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Judiciary under siege as woes pile up for Maraga

Thursday January 2 2020


Chief Justice David Maraga at the Supreme Court on November 4, 2019, where he said his work is being frustrated by some government officials. PHOTO | FILE | NATION MEDIA GROUP 

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Chief Justice David Maraga is a man under the spotlight as the New Year begins.

That the head of the Judiciary has been under duress is no news. The man confirmed this when he called a press conference and complained bitterly about forces in government that were undermining the institution and his office.

How he navigates the murky waters will determine whether justice will be served and also seen to be served.

On Justice Maraga’s shoulders are the aspirations of many a Kenyan bogged down by never-ending court cases; on his shoulders are hopes that the war on corruption will not flail in the corridors of justice; on his shoulders lie a fractious Supreme Court and Judicial Service Commission (JSC) that are in dire need of leadership.

A looming succession battle in the top court and political interests in the outcomes will come into play this year, not forgetting the stalled appointment of judges.



The impending retirement of Supreme Court Judge J.B. Ojwang’ will leave the country’s apex court operating with the bare minimum as the court will only have five sitting judges.

The Constitution stipulates that the Supreme Court is properly constituted, for purposes of its proceedings, if it is composed of five judges.

Justice Ojwang’ is expected to proceed on terminal leave on Sunday, January 5, pending his retirement in February, after attaining the retirement age of 70 years.

With Deputy Chief Justice Philomena Mwilu not sitting because of a case filed against her by Director of Public Prosecutions Noordin Haji, the court is only left with five judges including the CJ himself and Justices Mohamed Ibrahim, Smokin Wanjala, Njoki Ndung’u and Isaac Lenaola.

The move will also intensify the succession battles at the Judiciary and the Supreme Court with Justice Maraga expected to retire next year.


At the Court of Appeal, the court is staring at a crisis with the retirement of three judges last year and the death of Justice Otieno Odek, leaving the court with only 15 judges.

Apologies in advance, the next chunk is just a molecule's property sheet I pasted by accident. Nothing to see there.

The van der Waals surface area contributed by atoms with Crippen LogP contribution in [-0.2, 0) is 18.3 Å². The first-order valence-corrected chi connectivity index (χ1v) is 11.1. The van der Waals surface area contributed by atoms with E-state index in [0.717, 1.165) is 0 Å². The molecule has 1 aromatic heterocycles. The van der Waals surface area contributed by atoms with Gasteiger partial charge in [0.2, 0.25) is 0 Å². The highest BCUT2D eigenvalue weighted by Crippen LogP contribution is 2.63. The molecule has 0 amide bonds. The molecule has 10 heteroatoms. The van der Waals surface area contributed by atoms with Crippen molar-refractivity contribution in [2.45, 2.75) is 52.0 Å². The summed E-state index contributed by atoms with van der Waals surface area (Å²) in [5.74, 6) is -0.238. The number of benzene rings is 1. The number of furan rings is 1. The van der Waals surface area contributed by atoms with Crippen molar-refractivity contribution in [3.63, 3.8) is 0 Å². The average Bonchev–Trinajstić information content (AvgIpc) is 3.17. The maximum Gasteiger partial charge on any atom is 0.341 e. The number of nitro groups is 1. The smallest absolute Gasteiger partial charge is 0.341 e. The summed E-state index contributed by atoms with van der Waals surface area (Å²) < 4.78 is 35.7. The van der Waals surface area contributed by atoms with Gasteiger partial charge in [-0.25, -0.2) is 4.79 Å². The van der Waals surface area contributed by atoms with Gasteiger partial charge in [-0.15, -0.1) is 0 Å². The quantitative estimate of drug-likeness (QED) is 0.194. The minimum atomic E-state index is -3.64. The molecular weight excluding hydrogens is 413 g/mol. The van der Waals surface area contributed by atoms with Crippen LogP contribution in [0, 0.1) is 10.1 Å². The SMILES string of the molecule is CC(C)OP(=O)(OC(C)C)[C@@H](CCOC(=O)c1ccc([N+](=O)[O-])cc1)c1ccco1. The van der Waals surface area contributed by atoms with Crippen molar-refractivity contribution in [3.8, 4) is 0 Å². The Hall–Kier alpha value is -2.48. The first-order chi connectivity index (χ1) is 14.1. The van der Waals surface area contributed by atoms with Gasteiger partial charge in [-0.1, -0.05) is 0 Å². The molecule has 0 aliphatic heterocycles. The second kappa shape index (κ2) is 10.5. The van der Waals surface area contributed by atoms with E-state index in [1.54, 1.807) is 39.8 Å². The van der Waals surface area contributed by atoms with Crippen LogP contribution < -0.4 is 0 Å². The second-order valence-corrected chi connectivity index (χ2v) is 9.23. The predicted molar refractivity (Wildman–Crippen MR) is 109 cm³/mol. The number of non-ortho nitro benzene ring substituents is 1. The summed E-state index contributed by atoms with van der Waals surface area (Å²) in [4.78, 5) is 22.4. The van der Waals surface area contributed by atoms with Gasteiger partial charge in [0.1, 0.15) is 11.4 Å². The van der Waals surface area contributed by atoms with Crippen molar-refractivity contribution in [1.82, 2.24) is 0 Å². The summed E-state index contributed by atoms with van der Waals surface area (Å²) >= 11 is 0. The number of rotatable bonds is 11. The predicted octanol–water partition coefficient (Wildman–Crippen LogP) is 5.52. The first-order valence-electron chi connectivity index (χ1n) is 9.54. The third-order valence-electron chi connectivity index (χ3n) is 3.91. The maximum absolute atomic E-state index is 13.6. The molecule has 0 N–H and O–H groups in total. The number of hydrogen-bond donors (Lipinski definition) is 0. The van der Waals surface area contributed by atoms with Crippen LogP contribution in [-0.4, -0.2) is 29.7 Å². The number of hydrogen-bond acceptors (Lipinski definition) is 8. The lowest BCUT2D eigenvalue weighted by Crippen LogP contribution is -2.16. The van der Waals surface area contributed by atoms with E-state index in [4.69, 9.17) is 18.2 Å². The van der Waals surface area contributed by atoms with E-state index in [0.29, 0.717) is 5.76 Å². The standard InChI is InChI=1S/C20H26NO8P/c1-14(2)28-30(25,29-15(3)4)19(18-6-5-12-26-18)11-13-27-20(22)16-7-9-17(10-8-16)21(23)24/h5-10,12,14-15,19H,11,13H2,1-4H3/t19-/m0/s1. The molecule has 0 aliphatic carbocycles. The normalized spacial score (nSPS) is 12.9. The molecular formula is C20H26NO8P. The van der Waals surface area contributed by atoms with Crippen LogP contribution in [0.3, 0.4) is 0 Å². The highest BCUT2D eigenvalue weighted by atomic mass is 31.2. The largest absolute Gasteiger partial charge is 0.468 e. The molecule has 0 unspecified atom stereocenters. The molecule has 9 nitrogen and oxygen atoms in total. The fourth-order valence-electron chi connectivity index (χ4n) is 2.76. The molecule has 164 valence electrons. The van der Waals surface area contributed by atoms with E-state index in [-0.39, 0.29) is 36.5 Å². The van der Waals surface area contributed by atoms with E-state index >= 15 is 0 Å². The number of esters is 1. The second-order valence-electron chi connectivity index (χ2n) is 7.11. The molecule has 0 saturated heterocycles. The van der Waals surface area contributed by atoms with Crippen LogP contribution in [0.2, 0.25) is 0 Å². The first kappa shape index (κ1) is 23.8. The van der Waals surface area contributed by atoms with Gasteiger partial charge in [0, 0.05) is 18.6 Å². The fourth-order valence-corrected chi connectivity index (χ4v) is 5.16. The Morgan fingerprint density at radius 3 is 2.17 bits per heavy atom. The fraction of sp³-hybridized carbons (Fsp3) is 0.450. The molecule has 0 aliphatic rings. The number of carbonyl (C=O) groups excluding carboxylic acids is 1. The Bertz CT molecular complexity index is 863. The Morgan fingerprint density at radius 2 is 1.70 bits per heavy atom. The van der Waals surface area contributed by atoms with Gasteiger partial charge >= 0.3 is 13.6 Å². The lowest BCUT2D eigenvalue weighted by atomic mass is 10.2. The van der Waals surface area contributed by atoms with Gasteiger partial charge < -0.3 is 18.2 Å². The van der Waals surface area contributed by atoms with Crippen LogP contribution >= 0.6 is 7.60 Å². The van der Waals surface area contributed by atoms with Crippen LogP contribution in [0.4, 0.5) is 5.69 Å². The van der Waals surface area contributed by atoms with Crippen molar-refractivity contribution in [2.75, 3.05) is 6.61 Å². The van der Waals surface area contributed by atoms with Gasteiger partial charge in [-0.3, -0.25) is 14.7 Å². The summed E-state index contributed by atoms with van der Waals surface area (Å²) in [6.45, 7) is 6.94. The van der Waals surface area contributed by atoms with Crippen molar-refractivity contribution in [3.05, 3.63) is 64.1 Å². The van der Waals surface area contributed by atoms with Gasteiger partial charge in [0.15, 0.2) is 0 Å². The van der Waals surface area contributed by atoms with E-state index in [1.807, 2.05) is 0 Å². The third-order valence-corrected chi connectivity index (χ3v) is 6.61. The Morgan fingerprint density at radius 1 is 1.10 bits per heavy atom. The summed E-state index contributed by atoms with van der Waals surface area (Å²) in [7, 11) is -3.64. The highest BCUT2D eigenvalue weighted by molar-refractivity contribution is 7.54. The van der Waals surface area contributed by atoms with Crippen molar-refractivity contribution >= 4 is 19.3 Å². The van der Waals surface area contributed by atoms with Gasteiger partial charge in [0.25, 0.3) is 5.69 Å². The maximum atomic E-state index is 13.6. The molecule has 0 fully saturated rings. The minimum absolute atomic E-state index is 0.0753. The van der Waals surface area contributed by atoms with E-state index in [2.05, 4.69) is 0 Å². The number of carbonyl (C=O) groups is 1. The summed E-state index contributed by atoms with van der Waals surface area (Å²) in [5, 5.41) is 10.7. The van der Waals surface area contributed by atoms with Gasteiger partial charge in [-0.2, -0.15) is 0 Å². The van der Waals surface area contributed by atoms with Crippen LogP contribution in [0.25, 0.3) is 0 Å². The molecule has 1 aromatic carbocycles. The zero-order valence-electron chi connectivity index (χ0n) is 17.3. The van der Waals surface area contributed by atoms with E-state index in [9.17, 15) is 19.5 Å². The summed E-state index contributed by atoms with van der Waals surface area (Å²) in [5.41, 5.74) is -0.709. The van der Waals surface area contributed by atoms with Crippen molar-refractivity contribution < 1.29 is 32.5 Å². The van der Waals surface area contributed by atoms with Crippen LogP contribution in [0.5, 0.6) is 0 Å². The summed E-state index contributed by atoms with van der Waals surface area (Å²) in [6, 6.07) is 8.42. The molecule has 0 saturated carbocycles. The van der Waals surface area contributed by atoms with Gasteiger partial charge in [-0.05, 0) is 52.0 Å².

These include the President of the Court of Appeal, Justice William Ouko, the court’s representative to the JSC, Justice Mohamed Warsame, and the Director of the Judiciary Training Institute (JTI). In effect, the court has only 12 judges who sit full time.

In April 2019, the court suspended its sittings at the Nyeri Court of Appeal because of a shortage of judges.

Following the death of Justice Odek, who was among the three judges sitting in Kisumu, Justice Ouko announced the suspension of decentralised courts in Kisumu and Mombasa.

The judges in Mombasa and Kisumu were ordered to relocate to Nairobi. The affected court stations, including Nyeri, will be served from Nairobi through once-a-month circuit sessions conducted at each station.

The matter was worsened by President Kenyatta’s delay to appoint 41 judges (among them 11 Court of Appeal judges) as recommended by the JSC last year.


The matter forced Mr Adrian Kamotho, a Nairobi advocate, to move to court to compel President Kenyatta to formally appoint the judges. A bench of three judges will decide the matter on February 6.

The rest of the 41 judges were destined for the Environment and Land court as well as the Employment and Labour Relations court.

Opposing the suit, Head of Public Service Joseph Kinyua said the President could not approve the list of judges sent to him by the commission because some judges had integrity issues.

But the JSC replied, saying any rejection or disapproval of persons proposed for appointment would negate and subvert the independence of the Judiciary.

JSC said the President’s role in the appointment and promotion of judges is purely facilitative.

The JSC also defended the affected judges, saying they have not been given a chance to defend themselves and no specific claims were tabled at the JSC by the National Intelligence Service.


In November, Justice Maraga accused the government of crippling the Judiciary’s work by starving it of funds.

“As you all know, many Kenyans come to court to have their disputes resolved and this has resulted in an average of 400,000 cases filed every year.

“With the current manpower, the Judiciary is only able to clear an average of 300,000 cases every year,” Justice Maraga said.

The CJ noted that the Judiciary had been forced to suspend 11 circuit courts of the Court of Appeal because of budget cuts and the shortage of appellate judges.

“We’ve been able to clear 77 per cent of cases older than five years. However, this process will slow down because of lack of funds to implement strategies,” he said.

The CJ, in his address to the nation, warned he would skip certain State functions because he was being undermined by junior officers in government.

That he skipped the last national celebrations of the year, Jamhuri Day, speaks volumes of the battles he faces in 2020.